15 Be careful then how you live, not as unwise people but as wise, 16 making the most of the time, because the days are evil. 17 So do not be foolish, but understand what the will of the Lord is. 18 Do not get drunk with wine, for that is debauchery; but be filled with the Spirit, 19 as you sing psalms and hymns and spiritual songs among yourselves, singing and making melody to the Lord in your hearts, 20 giving thanks to God the Father at all times and for everything in the name of our Lord Jesus Christ.
I have been is Seattle seeing family and my routines are seriously disrupted. So instead of trying to link my thoughts into an essay, I’m going to write to a few of the reflections that came to my mind as I read this passage.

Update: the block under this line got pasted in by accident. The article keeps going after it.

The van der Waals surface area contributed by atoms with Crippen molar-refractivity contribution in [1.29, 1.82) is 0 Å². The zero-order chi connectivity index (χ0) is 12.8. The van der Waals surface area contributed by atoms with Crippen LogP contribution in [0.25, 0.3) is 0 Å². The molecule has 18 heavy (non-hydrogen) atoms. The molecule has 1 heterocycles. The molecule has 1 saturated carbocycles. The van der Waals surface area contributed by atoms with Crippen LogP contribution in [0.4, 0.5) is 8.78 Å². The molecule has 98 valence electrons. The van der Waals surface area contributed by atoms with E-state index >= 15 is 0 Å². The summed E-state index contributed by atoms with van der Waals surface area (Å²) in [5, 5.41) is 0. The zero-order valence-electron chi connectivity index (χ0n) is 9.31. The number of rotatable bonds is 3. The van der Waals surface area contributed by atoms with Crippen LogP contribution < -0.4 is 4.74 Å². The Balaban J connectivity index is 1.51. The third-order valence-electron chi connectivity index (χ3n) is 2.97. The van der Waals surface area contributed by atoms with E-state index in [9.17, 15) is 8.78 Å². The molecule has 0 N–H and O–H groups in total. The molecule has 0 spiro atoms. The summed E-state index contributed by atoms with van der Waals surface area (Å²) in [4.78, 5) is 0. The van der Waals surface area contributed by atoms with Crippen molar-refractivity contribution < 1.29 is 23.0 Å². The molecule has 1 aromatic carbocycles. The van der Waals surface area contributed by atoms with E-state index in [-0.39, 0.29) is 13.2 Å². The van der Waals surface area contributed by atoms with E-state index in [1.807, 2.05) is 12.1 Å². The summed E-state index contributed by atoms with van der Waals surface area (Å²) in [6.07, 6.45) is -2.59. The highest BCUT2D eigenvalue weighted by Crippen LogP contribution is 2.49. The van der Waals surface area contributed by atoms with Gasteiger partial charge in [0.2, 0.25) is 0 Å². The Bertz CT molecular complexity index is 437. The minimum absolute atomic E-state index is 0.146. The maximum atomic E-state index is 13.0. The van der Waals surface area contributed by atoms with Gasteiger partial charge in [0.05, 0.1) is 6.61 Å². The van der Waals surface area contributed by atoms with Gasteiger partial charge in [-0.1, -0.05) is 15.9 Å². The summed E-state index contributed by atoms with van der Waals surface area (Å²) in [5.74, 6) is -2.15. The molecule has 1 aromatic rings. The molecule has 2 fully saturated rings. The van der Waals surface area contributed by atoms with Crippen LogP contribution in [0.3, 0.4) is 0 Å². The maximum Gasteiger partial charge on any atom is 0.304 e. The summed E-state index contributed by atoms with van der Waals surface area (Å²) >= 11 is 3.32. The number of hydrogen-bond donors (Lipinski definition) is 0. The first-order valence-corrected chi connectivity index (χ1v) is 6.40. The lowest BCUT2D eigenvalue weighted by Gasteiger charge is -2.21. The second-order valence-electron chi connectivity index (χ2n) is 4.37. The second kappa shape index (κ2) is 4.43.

Be careful how you live…making the most of time.
If I asked you to change a tire and you’d never seen a car, it is likely that with enough time and experimentation, you’d figure out how to do it. You might damage the car. You might damage yourself but you’d probably be able to change the tire. If I gave you a set of instructions, your chances would improve greatly and if I added analogous experience and a guide, you would almost certainly succeed— and probably change it quickly. You’d get to the same place a whole lot more efficiently.